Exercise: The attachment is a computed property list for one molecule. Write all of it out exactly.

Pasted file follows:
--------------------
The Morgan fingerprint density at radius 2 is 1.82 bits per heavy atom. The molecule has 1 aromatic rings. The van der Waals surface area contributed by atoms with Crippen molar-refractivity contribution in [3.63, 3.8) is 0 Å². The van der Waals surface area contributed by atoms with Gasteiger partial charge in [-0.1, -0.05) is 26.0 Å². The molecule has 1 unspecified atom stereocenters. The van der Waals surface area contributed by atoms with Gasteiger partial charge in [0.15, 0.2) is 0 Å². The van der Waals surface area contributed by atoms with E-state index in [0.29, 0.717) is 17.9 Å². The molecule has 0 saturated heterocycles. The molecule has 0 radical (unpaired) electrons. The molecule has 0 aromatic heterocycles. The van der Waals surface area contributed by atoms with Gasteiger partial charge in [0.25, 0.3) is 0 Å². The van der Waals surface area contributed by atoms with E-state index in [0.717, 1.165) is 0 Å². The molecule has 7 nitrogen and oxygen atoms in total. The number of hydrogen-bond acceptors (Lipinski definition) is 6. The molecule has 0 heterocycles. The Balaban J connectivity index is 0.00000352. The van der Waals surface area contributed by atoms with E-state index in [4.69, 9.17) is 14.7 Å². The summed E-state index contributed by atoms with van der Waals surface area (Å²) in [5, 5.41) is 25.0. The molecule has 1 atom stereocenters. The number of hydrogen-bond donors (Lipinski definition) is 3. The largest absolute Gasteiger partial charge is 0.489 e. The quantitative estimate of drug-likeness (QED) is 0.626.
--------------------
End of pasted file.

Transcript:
The Morgan fingerprint density at radius 2 is 1.82 bits per heavy atom. The molecule has 1 aromatic rings. The van der Waals surface area contributed by atoms with Crippen molar-refractivity contribution in [3.63, 3.8) is 0 Å². The van der Waals surface area contributed by atoms with Gasteiger partial charge in [-0.1, -0.05) is 26.0 Å². The molecule has 1 unspecified atom stereocenters. The van der Waals surface area contributed by atoms with Gasteiger partial charge in [0.15, 0.2) is 0 Å². The van der Waals surface area contributed by atoms with E-state index in [0.29, 0.717) is 17.9 Å². The molecule has 0 saturated heterocycles. The molecule has 0 radical (unpaired) electrons. The molecule has 0 aromatic heterocycles. The van der Waals surface area contributed by atoms with Gasteiger partial charge in [0.25, 0.3) is 0 Å². The van der Waals surface area contributed by atoms with E-state index in [0.717, 1.165) is 0 Å². The molecule has 7 nitrogen and oxygen atoms in total. The number of hydrogen-bond acceptors (Lipinski definition) is 6. The molecule has 0 heterocycles. The Balaban J connectivity index is 0.00000352. The van der Waals surface area contributed by atoms with E-state index in [4.69, 9.17) is 14.7 Å². The summed E-state index contributed by atoms with van der Waals surface area (Å²) in [5, 5.41) is 25.0. The molecule has 1 atom stereocenters. The number of hydrogen-bond donors (Lipinski definition) is 3. The largest absolute Gasteiger partial charge is 0.489 e. The quantitative estimate of drug-likeness (QED) is 0.626.